The last stage of the STORM 80-day tour will be driven on November 2 – from Paris to Eindhoven, accompanied by many electrical vehicles.

Hacking at ITility

In the meantime, we used the results from the hackathon at Stanford University, to dig deeper into that same data set during the second Hackathon at our Itility office in the Netherlands.

What was the hackathon about? 2 main topics: Digging into the electrical spike patterns; and digging into the environmental influencers of driving behavior.

Quick recap of the data used: 28 days of data from the bike – 150 million events, which could be anything from a battery error or a temperature measurement, to the left blinker being turned on.

The data came from 3 main sources:

  1. The battery management system (BMS), containing a lot of detailed data from the bike’s complex battery system
  2. The body controller (BC), containing all sorts of data from the controls of the bike (from horn to cruise-control)
  3. The built-in 3G/GPS module, which sends real-time GPS coordinates and speed of the bike.


After 3 hours of digging into the data, each team was called forward to give a 2-minute pitch on their findings.

The first group (Kevin and Sateh) visualized the patterns of the body temperature. They started with a scatter plot where module temperature is plotted against speed (divided in classes of 10 km/h).



Next, they used anomaly detection to dig further in the data, and found two spikes in BMS master temperature in cartridge 5. Digging further into this cartridge, they found the errors in the logging that occurred just prior to the temperature spikes. The next step is to use the events happening just before the error appeared to build a model to predict this temperature-error to happen.


Next group (Donald and Arati and Mike) dove deep into one specific day of data (September 7), and looked at the standard deviation of the module temperature, which turns out to be quite low. Also, they noticed that chip 1 showed many errors. Next step is to dig into the root cause of the errors.
They also found that speed was correlated to the heading of the motor: the motor is on average driving faster when going east, and more slowly when driving west, as you can see in the graph below.


It may have to do with the fact that the most of the time the motorbike is driving east (which is often on a highway), and going west is only happens in small time-windows (probably not highways).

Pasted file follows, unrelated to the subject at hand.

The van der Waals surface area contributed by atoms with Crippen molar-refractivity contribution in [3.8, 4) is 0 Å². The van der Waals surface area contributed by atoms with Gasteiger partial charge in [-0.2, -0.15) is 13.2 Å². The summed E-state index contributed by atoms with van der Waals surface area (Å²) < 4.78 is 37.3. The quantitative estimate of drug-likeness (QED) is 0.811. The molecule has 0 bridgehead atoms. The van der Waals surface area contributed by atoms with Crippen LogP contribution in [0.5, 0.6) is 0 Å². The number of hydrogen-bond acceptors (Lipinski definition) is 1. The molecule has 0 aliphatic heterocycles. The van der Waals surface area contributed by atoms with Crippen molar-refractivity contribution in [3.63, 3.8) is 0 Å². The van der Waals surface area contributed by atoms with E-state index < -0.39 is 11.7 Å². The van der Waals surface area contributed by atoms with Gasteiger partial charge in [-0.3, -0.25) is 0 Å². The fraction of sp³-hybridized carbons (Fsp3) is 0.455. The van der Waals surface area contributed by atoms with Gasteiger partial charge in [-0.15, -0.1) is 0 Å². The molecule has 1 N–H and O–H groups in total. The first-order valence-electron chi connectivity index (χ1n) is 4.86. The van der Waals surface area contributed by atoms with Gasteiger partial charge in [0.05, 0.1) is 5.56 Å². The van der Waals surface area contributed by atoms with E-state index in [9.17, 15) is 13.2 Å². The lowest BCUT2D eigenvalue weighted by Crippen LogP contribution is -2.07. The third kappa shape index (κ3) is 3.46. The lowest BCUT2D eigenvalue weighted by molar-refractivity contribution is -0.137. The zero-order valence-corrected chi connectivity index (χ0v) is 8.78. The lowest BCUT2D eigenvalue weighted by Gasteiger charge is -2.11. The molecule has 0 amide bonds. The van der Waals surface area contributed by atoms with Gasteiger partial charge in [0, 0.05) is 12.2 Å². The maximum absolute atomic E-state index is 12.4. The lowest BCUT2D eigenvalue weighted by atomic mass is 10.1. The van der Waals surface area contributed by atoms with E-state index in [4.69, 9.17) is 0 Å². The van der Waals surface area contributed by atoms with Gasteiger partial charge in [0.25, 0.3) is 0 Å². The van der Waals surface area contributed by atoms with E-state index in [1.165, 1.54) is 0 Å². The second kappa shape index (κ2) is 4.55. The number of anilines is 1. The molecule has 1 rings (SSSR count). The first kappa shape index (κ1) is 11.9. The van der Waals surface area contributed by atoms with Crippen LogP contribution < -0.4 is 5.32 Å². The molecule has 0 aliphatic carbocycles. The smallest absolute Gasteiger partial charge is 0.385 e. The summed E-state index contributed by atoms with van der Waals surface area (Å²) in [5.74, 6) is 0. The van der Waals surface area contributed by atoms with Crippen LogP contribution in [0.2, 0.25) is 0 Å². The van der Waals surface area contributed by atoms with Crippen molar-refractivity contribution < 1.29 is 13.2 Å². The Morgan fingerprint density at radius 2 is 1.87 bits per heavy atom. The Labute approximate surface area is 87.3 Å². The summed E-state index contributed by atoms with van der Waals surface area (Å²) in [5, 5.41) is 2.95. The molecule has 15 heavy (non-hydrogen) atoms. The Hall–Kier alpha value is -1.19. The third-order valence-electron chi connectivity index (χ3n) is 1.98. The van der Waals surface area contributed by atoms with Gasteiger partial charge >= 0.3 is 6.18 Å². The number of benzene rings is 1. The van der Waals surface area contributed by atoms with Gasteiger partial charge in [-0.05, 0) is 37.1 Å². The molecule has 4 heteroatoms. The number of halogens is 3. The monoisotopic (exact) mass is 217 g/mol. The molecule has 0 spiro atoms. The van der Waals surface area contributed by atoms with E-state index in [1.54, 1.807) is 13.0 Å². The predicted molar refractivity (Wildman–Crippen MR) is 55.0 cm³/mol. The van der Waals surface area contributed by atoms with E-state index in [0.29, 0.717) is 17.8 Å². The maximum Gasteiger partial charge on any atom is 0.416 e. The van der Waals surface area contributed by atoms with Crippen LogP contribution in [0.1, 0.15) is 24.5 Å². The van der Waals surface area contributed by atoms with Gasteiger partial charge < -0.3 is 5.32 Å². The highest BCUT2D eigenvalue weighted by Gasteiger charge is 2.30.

Lastly, they investigated whether the bike was driving above the Dutch speed limit of 120 km/h and plotted the results on a world map (yellow color means driving more than 120 km/h). Apparently, in Austria a lot of speeding tickets could have been given to the STORM team if a Dutch police officer would be on duty there.

Group 3 (Dannes and Cristin and Sander) checked out the bike specifications. Based on these specs they defined which actions would fall under “dangerous violation of the specs”. They actually found examples in the data of these dangerous violations – and digging further in the data they saw that after such a violation occurred, the motor stopped moving.

See the graph: the power (Watt) is calculated by multiplying the current (Ampere) with the voltage (Volt). The voltage slowly decreases over time, causing the power to follow the graph of the current.

Using the specifications of the battery, it could be concluded that the power of the battery was too high just before 8:50 AM. If the stop at that time was a stop due to technical malfunction, this could be the root cause.


Last group (Tim and Robert and Mark) used both Splunk and PowerBI to visualize various parts of the trip. Some detailed research resulted in the visualization of the measured voltage of the module. For example, the decrease in voltage per cartridge and when a cartridge was replaced. The figure shows several steep upwards slopes which indicate a replacement of the cartridge. This indicates an average voltage range between 20 and 25 Volt. Next step would be to correlate the decrease of the voltage to other factors during a specific time period, such as speed, weather and type of environment where the bike is driving.


A metadata analysis was combined to these findings which visualizes the maximum speed and module temperature per day. A hypotheses was that the maximum speed and module temperature would be related during the trip.


Follow the STORM bike live on November 2! If you own an electric vehicle, please join the team in their last kilometers towards Eindhoven:


Like this article? Subscribe to our weekly newsletter to never miss out!

Previous post

7 Signs You Should Move to Big Data Storage

Next post

The White Rabbit, Cheshire Cat and Your Analytics Wonderland: How Data Curation Reminds Me of a Familiar Childhood Journey